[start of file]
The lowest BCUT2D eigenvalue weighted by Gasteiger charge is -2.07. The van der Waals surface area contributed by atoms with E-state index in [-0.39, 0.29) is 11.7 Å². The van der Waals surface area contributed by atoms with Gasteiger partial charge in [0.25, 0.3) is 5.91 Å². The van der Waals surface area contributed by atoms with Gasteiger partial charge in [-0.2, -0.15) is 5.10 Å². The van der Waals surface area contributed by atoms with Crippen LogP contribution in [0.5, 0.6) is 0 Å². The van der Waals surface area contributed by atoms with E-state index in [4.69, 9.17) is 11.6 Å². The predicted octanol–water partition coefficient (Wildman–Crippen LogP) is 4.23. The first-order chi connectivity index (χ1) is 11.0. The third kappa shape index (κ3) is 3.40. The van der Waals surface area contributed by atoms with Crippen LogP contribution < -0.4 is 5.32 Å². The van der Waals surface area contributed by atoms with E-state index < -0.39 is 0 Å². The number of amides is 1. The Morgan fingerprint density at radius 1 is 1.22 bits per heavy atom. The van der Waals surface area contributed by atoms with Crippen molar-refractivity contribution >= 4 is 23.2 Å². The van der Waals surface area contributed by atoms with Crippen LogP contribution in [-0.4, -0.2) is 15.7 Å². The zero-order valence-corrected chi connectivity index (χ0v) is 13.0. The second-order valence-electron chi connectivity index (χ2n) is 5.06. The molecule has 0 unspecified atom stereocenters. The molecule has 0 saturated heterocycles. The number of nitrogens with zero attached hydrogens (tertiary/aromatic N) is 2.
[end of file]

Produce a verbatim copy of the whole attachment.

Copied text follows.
The lowest BCUT2D eigenvalue weighted by Gasteiger charge is -2.07. The van der Waals surface area contributed by atoms with E-state index in [-0.39, 0.29) is 11.7 Å². The van der Waals surface area contributed by atoms with Gasteiger partial charge in [0.25, 0.3) is 5.91 Å². The van der Waals surface area contributed by atoms with Gasteiger partial charge in [-0.2, -0.15) is 5.10 Å². The van der Waals surface area contributed by atoms with Crippen LogP contribution in [0.5, 0.6) is 0 Å². The van der Waals surface area contributed by atoms with E-state index in [4.69, 9.17) is 11.6 Å². The predicted octanol–water partition coefficient (Wildman–Crippen LogP) is 4.23. The first-order chi connectivity index (χ1) is 11.0. The third kappa shape index (κ3) is 3.40. The van der Waals surface area contributed by atoms with Crippen LogP contribution < -0.4 is 5.32 Å². The van der Waals surface area contributed by atoms with E-state index < -0.39 is 0 Å². The number of amides is 1. The Morgan fingerprint density at radius 1 is 1.22 bits per heavy atom. The van der Waals surface area contributed by atoms with Crippen molar-refractivity contribution >= 4 is 23.2 Å². The van der Waals surface area contributed by atoms with Crippen LogP contribution in [-0.4, -0.2) is 15.7 Å². The zero-order valence-corrected chi connectivity index (χ0v) is 13.0. The second-order valence-electron chi connectivity index (χ2n) is 5.06. The molecule has 0 unspecified atom stereocenters. The molecule has 0 saturated heterocycles. The number of nitrogens with zero attached hydrogens (tertiary/aromatic N) is 2.